OT: skills shortage

What are these people smoking? There is a skills shortage the same way there is a gas shortage -- I just drove all over town
and couldn't find a station selling any for 29.9 cents/ gallon.
Time for more H1b visas ......
Uncle George
========================= Skills shortage plagues manufacturers
1 hour, 23 minutes ago
WASHINGTON (Reuters) - More than 80 percent of U.S. manufacturers say they cannot find enough qualified workers to meet customer demands, according to an industry study released on Tuesday.
While some 3.4 million factory jobs have been lost since 1998, the National Association of Manufacturers said employers are now struggling to find enough high-skilled machinists, technicians and engineers to keep production lines humming.
Of more than 800 manufacturers surveyed, 13 percent reported a severe shortage of qualified workers, while 68 percent experienced a moderate shortage.
"The survey exposes a widening gap between the dwindling supply of skilled workers in America and the growing technical demands of the modern manufacturing workplace," NAM president John Engler said.
The report, released by NAM, the Manufacturing Institute and Deloitte Consulting, found 83 percent of manufacturers were struggling to serve customers because there were not enough qualified workers. Some struggled to produce enough to meet customer demand, while others could not meet targets for productivity or customer service.
The exodus of baby boomers from the workforce, a negative stereotype of manufacturing and a drop in the number of U.S. students pursuing technical or engineering degrees are fueling the problem, Engler said.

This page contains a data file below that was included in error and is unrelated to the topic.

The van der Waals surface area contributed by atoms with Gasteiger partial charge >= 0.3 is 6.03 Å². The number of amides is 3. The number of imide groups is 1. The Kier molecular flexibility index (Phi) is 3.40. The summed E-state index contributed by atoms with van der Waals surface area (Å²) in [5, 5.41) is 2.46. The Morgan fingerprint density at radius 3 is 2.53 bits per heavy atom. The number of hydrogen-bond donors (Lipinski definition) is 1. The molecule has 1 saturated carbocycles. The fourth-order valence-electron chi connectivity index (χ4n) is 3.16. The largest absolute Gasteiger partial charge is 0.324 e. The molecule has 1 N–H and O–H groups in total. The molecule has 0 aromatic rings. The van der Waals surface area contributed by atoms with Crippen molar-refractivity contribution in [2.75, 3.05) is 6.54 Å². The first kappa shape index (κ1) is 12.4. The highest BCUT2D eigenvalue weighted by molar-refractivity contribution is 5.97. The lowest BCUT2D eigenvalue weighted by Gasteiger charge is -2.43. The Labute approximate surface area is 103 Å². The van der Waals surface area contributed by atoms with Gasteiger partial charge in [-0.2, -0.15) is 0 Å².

Jeffrey Owens, president of Peoria, Illinois-based Advanced Technology Services, helps manufacturers fill the gap.
"It's a pretty significant problem," said Owens, whose 1,500 workers provide factory maintenance for heavy machinery maker Caterpillar Inc. (NYSE:CAT - news) and industrial and aerospace conglomerate Honeywell International Inc. (NYSE:HON - news), among others.
"A lot of people are retiring who are extremely talented, good people, and there's nobody coming in behind them ... The younger generation doesn't consider manufacturing a viable career alternative," Owens said.
NO CACHET
While the image of back-breaking labor in steel plants or on assembly lines may be what most Americans still think of when they imagine factory work, Owens said the modern workplace is often more about computers.
"You really use your brain a lot more than you use your back," he said. "There are some guys that can really work magic with the machinery to keep it running. Sometimes it's more of an art than a science."
While ATS has established a training program to lure students out of high school or technical schools and into a workplace where they can become multi-skilled technicians, experts say education in the nation as a whole is weak.
"Communication is needed between campuses and employers," said Cliff Waldman, a global economist at the Manufacturers Alliance/MAPI, a business research organization. "Companies have been remarkably innovative ... (but) the educational system has to work on instilling these skills."
NAM said its survey found significant dissatisfaction among manufacturers with the quality of kindergarten-to-grade 12 education and the dearth of adequate career counseling.
"We must update the image of modern manufacturing in the minds of young people, their parents and educators, and encourage more students to study math and science or follow a technical career path," Engler said.
Add pictures here
โœ–
<% if( /^image/.test(type) ){ %>
<% } %>
<%-name%>
Add image file
Upload

Agreed-- These g-d news writers can make shit smell like perfume...
Plus, I don't know if they can even follow their own logic, seemingly intermingling factory work, skilled labor, and g-d 'pyooters. 27c gas.... I remember it well.... <sigh>